Two funds can have identical total returns over time. Yet, their shareholders can have dramatically different after-tax returns because of differences in annual distributions. It also is a good move to check the types of distributions a fund has made.
When a fund owns an investment for more than one year before selling, any gain produced is a long-term capital gain. When the gain is distributed to shareholders, they report it on their returns as long-term capital gains. The shareholders retain the tax advantages of the long-term gains.
But when a fund sells a winning investment after owning it for less than one year, it distributes short-term gains that shareholders must report as ordinary income to be taxed at their regular rate. When a mutual fund has a high turnover ratio or a history of large distributions, try to own that fund in a tax-deferred or tax-free account instead of a taxable account.
A little-known trick is to check a fund’s prospectus or the online data sources for the amount of its loss carryforwards and unrealized gains before deciding which fund to buy. When a mutual fund has net losses from its transactions for the year, it doesn’t distribute those losses to shareholders.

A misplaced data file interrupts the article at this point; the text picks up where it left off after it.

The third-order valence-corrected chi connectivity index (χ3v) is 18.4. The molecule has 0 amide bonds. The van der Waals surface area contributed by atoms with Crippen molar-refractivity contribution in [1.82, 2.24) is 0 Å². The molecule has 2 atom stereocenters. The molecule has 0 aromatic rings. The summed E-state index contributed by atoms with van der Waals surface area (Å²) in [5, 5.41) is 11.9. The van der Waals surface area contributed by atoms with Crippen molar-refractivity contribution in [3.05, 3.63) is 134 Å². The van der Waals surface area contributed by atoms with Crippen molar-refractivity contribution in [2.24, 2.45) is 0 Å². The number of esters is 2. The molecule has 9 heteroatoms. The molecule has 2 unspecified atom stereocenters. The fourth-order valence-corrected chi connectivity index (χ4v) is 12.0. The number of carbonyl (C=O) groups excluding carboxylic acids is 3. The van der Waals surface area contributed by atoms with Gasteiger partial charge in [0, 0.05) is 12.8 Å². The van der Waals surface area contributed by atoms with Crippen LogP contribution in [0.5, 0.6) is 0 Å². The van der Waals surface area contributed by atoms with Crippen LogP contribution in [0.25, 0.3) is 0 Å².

Only net gains and income are distributed. The losses are kept on the fund’s books and can be used to offset future gains. If a fund had a poor year or stretch of bad years, it might have loss carryforwards on its books. Those carryforwards will shelter future gains from taxes.
You don’t want to buy a dog of a fund simply because it has loss carryforwards. But when you’re considering funds with similar long-term records, one with high loss carryforwards might generate higher after-tax returns than one with few or no carryforwards. You might want to search for loss carryforwards when an investment sector has been down for a couple of years and you’re thinking it’s ready to turn around.
Another time to examine carryforwards is when a fund had a rough couple of years because a small number of its investments did poorly, but you think the fund is ready to turn around. Investors buy index funds partly because of their tax efficiency. Index funds usually make fewer trades than most active funds, so they have lower distributions.
That’s the general rule, but it doesn’t apply to all index funds. Some fund companies manage their index funds with more tax efficiency than others. The money managers at those fund companies work hard to offset gains with losses. Others are much more passive and have higher taxable distributions.